Moving on…

I agree wholeheartedly with Jeffrey on the potential for aggregation to steal the soul of a site. Recently on my syndication page I included a quote:

Q: If you offered an RSS feed, I could read your stuff without visiting your site.

A: If you stored your groceries on the sidewalk, we could eat your food without sitting across the table from you.

That’s classic Zeldman, complete with the famous Playboy-inspired editorial “we” that we so dearly wish we could pull off too. That was then, and he’s obviously trying to be more diplomatic this time around, yet the thrust is the same. I have debated removing my feeds several times, but ultimately my ego won out. There are several people who simply wouldn’t read this site if it wasn’t available in a syndicated format, and my desire for readership—to be able to look at my stats and know I’m not speaking into a void—is greater than whatever it is inside me that wants my writing to be appreciated in the context of my site. Christine says she comments more since she started using an aggregator. Besides, I try to remind my RSS readers several times a week that they’re missing out on something. It’s “Nice. But not the same.” I haven’t seen any unbiased studies that compare the effects of RSS on readership and such, and on a personal level it’s hard because RSS stats tend to be inflated due to the automated nature of their updating.

I think a laissez-faire attitude will eventually prevail. I can primp and preen my design all I want, but when it comes down to the basics all my code is merely a suggestion, and the interpretation of that is at the whim of whatever user-agent is knocking at the door. I question whether or not RSS is the best format for this sort of thing, but it seems to be quite good at what it does. RSS boils away the fluff and leaves just the meat, but what sort of meal is that?

Vote It

You know you’re bored anyway, so go vote for PhotoMatt.net on Blizg which I used to not be crazy about but has me ranked consistently in the top 15 for a while now so I guess I can’t complain. Just click the plus sign above and right of the title and I’ll let you have an island when I rule the world.

Texturize Finished

I just stuck a fork in Texturize and I’m ready to integrate it fully with WordPress. I’m very satisfied with the speed and functionality of this latest version. Not much in way of feature changes, except for one I think is pretty significant.

The Q tag would be great if it weren’t for Internet Explorer’s lacking in the realm of CSS generate content. (See Hixie’s scathing remarks for a critical look at IE.) Anyway this is the first automagic quote curlifier to do this (cue 15 corrections) though I’m sure Textile and SmartyPants won’t be far behind. The great thing about this technique is it lets you markup semantically meaningful quotes in your writing without losing a majority of your audience. Even better it would be trivial to put some simple browser detection and send the markup to browsers that get it. What a concept, using browser detection for good and not evil. This post is the first one where I’m using this technique. Hope the sky doesn’t fall. Update: It didn’t.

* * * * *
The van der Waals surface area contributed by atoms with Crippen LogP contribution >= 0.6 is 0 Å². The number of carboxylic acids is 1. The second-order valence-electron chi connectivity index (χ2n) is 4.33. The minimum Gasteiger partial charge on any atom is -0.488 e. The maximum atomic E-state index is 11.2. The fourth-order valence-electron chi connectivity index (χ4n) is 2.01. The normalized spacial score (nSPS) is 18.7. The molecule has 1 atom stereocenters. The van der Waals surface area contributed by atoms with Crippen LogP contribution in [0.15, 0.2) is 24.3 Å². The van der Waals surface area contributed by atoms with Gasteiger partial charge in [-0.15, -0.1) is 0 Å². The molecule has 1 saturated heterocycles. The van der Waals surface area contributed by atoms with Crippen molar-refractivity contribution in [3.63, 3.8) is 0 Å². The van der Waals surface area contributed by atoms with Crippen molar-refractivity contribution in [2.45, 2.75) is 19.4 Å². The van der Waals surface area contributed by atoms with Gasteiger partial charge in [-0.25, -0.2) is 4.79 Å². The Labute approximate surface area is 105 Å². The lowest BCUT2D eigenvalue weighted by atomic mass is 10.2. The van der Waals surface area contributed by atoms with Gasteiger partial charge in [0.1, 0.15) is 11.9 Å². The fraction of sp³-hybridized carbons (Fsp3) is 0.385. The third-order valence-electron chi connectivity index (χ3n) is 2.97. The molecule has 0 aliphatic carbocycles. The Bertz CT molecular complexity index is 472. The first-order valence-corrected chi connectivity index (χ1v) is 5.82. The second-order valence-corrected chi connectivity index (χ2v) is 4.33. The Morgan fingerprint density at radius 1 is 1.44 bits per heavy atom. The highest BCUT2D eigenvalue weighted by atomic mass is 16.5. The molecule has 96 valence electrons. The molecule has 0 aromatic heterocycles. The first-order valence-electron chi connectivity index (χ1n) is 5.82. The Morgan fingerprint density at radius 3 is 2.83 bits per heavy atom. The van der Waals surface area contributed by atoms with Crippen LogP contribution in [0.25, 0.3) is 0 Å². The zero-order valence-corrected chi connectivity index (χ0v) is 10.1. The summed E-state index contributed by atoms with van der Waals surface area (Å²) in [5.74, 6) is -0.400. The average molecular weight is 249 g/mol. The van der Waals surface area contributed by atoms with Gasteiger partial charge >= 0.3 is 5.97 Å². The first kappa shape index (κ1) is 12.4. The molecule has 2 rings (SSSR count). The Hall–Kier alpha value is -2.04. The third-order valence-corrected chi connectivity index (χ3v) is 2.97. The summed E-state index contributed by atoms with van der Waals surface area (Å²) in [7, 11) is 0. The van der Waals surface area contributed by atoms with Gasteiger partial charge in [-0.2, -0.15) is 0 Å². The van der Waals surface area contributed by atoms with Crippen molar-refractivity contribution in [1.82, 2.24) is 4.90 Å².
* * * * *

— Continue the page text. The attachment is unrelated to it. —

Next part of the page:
Oh Beehave

Sleep? Breakfast, Emily, House of Pies. Study. School, paper. Walking through beautiful clovers. Bee sting. Study. Home and back out. Pizza, Sarah, water, sugar, driving. Study. Sarah #2, chairs. Ring ring. Josh, Diedrich’s, talk, House of Pies, talk, drive, talk. Left turn. Flashing lights. License, registration, heart beat like a humming bird. Drive home, 60 miles per hour. Study. Email, email, study. fin.

LINK Navigation

Now I know I just gushed about Opera, but I just found another reason why Mozilla kicks butt. Back in the day a number of link types that could be used by user-agents in an additional navigation bar or pre-cache some elements “to reduce the perceived load time.” Cool, eh? There are a number of possible applications in the blog format that lend themselves well to this, and I’ve tried to put as many as possible here. Viewing the source or visiting in Mozilla is the best way to get a feel for what’s happening and how neat the application is, but some descriptions are in order nonetheless. I don’t know the default setting for the “Site Navigation Bar” is for Mozilla, but to make sure it’s on go “View > Show/Hide > Site Navigation Bar > Show Only As Needed” to make sure you’ll see what all the fuss is about.

First, it was very tricky hard to get this all working with my current setup; whenever I try something new here my immediate thought to how it can be integrated into WordPress, but the steps I had to take were so convoluted that I doubt that any of this will make it into the next release. Anyway the first useful link that came to mind would be “bookmark,” something I specify the rel attribute on my permalink tags but no current browser picks up. So for example the bookmark link for this entry would be like so: